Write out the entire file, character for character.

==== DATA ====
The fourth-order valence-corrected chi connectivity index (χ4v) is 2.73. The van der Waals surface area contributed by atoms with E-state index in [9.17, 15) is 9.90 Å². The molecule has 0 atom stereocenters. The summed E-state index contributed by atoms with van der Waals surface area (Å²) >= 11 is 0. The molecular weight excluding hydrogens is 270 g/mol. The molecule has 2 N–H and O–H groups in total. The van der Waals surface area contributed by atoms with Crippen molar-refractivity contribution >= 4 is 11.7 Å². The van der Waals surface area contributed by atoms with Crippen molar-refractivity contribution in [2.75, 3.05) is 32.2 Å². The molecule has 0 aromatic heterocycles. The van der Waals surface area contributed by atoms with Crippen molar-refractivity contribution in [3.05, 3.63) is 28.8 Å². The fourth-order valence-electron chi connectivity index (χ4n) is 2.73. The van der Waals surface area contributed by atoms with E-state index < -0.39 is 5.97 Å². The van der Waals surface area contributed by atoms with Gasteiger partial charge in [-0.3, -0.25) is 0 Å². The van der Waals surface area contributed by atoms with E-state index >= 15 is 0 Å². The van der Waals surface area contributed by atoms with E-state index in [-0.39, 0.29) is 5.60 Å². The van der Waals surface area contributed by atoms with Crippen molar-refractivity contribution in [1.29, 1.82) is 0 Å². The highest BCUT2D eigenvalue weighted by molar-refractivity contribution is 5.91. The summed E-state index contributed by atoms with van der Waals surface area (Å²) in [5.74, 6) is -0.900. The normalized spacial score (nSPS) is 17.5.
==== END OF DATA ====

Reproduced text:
The fourth-order valence-corrected chi connectivity index (χ4v) is 2.73. The van der Waals surface area contributed by atoms with E-state index in [9.17, 15) is 9.90 Å². The molecule has 0 atom stereocenters. The summed E-state index contributed by atoms with van der Waals surface area (Å²) >= 11 is 0. The molecular weight excluding hydrogens is 270 g/mol. The molecule has 2 N–H and O–H groups in total. The van der Waals surface area contributed by atoms with Crippen molar-refractivity contribution >= 4 is 11.7 Å². The van der Waals surface area contributed by atoms with Crippen molar-refractivity contribution in [2.75, 3.05) is 32.2 Å². The molecule has 0 aromatic heterocycles. The van der Waals surface area contributed by atoms with Crippen molar-refractivity contribution in [3.05, 3.63) is 28.8 Å². The fourth-order valence-electron chi connectivity index (χ4n) is 2.73. The van der Waals surface area contributed by atoms with E-state index < -0.39 is 5.97 Å². The van der Waals surface area contributed by atoms with Gasteiger partial charge in [-0.3, -0.25) is 0 Å². The van der Waals surface area contributed by atoms with E-state index >= 15 is 0 Å². The van der Waals surface area contributed by atoms with E-state index in [-0.39, 0.29) is 5.60 Å². The van der Waals surface area contributed by atoms with Crippen molar-refractivity contribution in [1.29, 1.82) is 0 Å². The highest BCUT2D eigenvalue weighted by molar-refractivity contribution is 5.91. The summed E-state index contributed by atoms with van der Waals surface area (Å²) in [5.74, 6) is -0.900. The normalized spacial score (nSPS) is 17.5.